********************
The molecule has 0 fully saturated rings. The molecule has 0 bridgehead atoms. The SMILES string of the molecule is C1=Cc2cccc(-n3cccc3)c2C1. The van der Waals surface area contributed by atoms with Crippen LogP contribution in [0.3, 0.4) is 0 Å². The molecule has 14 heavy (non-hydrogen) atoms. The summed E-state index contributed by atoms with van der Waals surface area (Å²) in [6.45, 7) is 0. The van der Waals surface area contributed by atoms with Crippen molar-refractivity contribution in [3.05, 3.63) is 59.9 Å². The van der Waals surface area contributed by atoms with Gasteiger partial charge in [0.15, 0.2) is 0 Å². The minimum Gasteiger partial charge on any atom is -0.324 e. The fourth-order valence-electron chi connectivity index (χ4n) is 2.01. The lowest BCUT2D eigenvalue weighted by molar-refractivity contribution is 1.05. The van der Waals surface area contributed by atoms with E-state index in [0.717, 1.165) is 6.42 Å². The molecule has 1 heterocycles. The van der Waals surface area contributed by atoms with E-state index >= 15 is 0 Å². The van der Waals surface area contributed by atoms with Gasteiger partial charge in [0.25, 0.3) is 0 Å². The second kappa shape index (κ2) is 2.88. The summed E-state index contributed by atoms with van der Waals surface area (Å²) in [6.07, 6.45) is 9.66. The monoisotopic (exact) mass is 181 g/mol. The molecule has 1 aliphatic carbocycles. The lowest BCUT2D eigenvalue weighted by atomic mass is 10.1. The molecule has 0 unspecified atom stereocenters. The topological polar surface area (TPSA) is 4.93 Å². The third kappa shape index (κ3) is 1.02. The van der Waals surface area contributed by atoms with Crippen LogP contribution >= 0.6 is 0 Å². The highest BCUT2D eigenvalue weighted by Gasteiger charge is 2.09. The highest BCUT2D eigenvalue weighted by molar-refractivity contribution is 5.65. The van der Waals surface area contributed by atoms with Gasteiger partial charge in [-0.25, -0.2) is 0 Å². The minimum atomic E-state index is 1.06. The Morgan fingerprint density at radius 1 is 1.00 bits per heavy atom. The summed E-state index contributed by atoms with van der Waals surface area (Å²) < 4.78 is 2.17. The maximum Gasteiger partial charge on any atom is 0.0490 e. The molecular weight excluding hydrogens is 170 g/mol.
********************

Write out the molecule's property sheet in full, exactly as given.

The molecule has 0 fully saturated rings. The molecule has 0 bridgehead atoms. The SMILES string of the molecule is C1=Cc2cccc(-n3cccc3)c2C1. The van der Waals surface area contributed by atoms with Crippen LogP contribution in [0.3, 0.4) is 0 Å². The molecule has 14 heavy (non-hydrogen) atoms. The summed E-state index contributed by atoms with van der Waals surface area (Å²) in [6.45, 7) is 0. The van der Waals surface area contributed by atoms with Crippen molar-refractivity contribution in [3.05, 3.63) is 59.9 Å². The van der Waals surface area contributed by atoms with Gasteiger partial charge in [0.15, 0.2) is 0 Å². The minimum Gasteiger partial charge on any atom is -0.324 e. The fourth-order valence-electron chi connectivity index (χ4n) is 2.01. The lowest BCUT2D eigenvalue weighted by molar-refractivity contribution is 1.05. The van der Waals surface area contributed by atoms with E-state index in [0.717, 1.165) is 6.42 Å². The molecule has 1 heterocycles. The van der Waals surface area contributed by atoms with E-state index >= 15 is 0 Å². The van der Waals surface area contributed by atoms with Gasteiger partial charge in [0.25, 0.3) is 0 Å². The second kappa shape index (κ2) is 2.88. The summed E-state index contributed by atoms with van der Waals surface area (Å²) in [6.07, 6.45) is 9.66. The monoisotopic (exact) mass is 181 g/mol. The molecule has 1 aliphatic carbocycles. The lowest BCUT2D eigenvalue weighted by atomic mass is 10.1. The molecule has 0 unspecified atom stereocenters. The topological polar surface area (TPSA) is 4.93 Å². The third kappa shape index (κ3) is 1.02. The van der Waals surface area contributed by atoms with Crippen LogP contribution >= 0.6 is 0 Å². The highest BCUT2D eigenvalue weighted by Gasteiger charge is 2.09. The highest BCUT2D eigenvalue weighted by molar-refractivity contribution is 5.65. The van der Waals surface area contributed by atoms with Gasteiger partial charge in [-0.25, -0.2) is 0 Å². The minimum atomic E-state index is 1.06. The Morgan fingerprint density at radius 1 is 1.00 bits per heavy atom. The summed E-state index contributed by atoms with van der Waals surface area (Å²) < 4.78 is 2.17. The maximum Gasteiger partial charge on any atom is 0.0490 e. The molecular weight excluding hydrogens is 170 g/mol.